Nation Expects Personal Finances to Worsen

Published on 1 January 1970 by Raffick Marday

A new survey reveals almost forty percent of people believe their finances will worsen over the next six months.

This figure of 43 percent is an increase of 13 percent on last quarter, indicating consumers are expecting the knock of the VAT rise and public spending cuts to hit their budgets.

The research by R3, the insolvency trade body, showed less than a quarter of people believe their financial situation will improve over the same period.

“It is understandable that many are feeling pessimistic about their financial outlook,” said Steven Law, R3 President.

“For many of those of working age there is a real fear that if they do suddenly lose their job they will struggle to keep up with their debt repayments.”

The survey comes after people have experienced the VAT increase, and a rise in fuel and utility costs, against the backdrop of pay freezes and redundancies, and for some the debt from overspending at Christmas.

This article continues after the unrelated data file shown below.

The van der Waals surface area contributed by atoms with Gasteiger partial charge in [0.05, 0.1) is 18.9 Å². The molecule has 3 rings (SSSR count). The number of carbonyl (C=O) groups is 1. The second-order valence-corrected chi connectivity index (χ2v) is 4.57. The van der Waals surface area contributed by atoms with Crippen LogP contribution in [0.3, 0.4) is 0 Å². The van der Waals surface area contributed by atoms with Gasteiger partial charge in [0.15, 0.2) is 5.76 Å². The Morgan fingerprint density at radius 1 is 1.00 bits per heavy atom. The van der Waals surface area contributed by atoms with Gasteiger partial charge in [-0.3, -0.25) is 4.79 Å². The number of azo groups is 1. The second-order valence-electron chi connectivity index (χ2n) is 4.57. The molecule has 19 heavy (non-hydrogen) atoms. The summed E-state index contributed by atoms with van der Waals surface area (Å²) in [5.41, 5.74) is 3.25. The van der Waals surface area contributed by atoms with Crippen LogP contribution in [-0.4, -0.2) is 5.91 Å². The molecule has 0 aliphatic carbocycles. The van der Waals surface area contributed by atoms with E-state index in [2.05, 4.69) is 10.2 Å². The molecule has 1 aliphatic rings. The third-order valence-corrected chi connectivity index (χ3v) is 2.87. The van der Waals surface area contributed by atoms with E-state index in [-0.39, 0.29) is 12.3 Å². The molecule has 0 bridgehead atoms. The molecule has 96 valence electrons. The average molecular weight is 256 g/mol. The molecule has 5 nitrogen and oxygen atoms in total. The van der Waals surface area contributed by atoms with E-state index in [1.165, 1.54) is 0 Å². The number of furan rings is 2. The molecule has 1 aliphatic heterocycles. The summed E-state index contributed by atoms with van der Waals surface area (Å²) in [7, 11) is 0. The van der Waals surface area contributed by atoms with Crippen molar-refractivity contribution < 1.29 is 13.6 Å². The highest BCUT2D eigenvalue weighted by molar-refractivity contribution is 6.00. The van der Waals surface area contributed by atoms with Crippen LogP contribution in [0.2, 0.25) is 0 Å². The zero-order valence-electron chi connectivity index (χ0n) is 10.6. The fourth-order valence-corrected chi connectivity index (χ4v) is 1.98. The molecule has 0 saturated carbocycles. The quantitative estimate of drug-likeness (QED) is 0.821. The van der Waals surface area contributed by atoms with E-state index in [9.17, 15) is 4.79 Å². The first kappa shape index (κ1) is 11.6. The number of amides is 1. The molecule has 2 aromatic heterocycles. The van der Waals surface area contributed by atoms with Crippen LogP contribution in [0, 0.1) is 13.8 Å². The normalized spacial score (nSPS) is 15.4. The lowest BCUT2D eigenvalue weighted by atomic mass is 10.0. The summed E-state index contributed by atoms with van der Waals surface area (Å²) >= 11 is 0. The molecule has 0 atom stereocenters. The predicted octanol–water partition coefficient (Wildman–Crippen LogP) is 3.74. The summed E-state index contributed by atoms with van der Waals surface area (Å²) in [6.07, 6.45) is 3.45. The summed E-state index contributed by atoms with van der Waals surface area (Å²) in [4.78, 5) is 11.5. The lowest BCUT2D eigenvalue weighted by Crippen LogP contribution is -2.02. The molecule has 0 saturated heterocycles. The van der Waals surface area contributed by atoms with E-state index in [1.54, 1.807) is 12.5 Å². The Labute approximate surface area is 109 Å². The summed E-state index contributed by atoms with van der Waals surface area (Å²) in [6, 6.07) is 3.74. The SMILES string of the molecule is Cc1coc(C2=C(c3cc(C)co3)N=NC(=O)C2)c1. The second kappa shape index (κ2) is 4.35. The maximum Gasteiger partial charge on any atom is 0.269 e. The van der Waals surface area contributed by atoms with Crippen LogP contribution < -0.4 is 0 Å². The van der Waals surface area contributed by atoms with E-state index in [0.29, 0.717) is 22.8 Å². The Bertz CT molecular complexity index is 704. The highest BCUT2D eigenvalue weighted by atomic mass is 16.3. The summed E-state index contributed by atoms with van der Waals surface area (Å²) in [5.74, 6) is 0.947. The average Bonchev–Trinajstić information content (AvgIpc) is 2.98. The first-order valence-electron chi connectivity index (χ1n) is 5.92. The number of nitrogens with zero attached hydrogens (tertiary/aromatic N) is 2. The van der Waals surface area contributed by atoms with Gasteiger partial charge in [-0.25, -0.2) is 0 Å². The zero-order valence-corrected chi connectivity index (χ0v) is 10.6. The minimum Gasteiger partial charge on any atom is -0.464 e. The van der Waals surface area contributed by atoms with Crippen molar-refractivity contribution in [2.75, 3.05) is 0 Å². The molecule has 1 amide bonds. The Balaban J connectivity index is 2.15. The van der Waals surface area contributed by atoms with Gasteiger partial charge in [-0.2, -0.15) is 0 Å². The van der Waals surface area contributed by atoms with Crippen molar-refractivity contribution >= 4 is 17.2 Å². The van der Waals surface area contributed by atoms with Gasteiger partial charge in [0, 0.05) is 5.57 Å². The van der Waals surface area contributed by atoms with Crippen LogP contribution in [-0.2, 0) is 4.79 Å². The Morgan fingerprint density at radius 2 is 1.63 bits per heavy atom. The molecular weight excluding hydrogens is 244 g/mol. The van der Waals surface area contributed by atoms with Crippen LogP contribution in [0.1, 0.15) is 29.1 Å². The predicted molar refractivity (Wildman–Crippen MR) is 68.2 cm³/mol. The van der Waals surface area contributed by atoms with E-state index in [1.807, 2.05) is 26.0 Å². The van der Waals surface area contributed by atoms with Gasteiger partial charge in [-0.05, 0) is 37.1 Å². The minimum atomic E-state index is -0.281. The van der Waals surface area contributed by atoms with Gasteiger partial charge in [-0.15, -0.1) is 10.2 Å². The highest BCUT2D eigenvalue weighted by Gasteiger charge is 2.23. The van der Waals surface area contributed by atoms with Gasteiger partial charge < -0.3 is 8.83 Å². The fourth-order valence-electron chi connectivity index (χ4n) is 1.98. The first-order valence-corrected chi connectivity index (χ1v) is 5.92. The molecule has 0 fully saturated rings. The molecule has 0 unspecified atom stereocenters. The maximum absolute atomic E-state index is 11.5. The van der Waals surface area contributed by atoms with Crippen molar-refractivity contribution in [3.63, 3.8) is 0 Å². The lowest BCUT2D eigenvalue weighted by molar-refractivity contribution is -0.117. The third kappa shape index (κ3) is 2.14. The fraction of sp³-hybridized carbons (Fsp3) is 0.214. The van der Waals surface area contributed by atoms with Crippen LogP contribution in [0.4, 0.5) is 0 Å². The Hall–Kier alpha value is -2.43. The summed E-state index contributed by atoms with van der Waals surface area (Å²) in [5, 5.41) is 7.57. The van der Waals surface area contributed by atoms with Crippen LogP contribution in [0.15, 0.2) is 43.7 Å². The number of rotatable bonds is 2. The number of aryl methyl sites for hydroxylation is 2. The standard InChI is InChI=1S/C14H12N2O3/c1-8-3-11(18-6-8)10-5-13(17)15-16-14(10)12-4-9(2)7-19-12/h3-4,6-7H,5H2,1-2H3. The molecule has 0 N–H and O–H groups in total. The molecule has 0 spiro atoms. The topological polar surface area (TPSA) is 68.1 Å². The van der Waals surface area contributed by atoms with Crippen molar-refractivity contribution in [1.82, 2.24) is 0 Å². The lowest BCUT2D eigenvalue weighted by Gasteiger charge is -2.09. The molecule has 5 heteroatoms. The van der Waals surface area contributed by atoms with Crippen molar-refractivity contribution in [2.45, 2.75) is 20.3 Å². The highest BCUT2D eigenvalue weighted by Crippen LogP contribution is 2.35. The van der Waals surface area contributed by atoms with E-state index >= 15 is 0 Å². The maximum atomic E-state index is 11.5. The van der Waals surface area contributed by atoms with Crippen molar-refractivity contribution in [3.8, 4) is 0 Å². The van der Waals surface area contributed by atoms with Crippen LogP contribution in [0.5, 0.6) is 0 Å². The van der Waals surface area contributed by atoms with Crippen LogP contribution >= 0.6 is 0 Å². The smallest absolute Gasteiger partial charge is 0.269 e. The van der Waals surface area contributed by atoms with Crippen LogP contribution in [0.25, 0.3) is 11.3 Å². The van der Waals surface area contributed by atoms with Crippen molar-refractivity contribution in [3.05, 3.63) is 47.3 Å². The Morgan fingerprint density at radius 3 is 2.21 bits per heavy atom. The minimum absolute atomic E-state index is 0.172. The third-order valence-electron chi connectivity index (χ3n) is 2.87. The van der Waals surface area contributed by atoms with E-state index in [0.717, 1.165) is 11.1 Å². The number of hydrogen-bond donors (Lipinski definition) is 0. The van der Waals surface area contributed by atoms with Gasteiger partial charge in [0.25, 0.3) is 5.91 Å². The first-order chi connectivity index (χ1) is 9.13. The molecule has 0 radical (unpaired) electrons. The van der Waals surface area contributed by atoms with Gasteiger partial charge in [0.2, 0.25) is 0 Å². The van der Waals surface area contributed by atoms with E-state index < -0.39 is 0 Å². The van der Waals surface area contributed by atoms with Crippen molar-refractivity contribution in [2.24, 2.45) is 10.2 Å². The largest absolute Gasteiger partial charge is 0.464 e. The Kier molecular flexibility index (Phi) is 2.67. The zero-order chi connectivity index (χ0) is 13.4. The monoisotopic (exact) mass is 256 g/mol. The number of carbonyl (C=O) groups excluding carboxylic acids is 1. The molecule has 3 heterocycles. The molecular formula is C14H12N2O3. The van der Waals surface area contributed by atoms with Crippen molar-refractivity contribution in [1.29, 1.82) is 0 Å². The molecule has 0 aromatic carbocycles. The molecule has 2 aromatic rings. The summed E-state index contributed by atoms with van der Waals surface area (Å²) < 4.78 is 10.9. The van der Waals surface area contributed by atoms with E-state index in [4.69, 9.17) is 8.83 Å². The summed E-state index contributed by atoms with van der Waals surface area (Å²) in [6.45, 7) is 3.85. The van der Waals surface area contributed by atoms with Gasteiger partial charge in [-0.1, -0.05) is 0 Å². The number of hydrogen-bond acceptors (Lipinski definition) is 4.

Those worried about their debt levels has increase by six percent from the last quarter, and credit card debt remains the main source of worry as 56 percent expressed concern over this.

Younger people between the ages of 25-34 are most likely to worry about their debts as 57 percent of this age group admitted, compared to just 20 percent of those 65 years old and over.

Consumer Confidence Falls

The wary nature of the nation, concerning their expectations for the future, has been mirrored in the latest consumer confidence index which showed January experienced a fall following a rise in confidence in December.

The latest study by Nationwide revealed the majority of Brits expect the housing market to remain subdued over the coming months, and overall expectations for the future economic situation looked bleak with less than one in five believing things will improve in the next six months.

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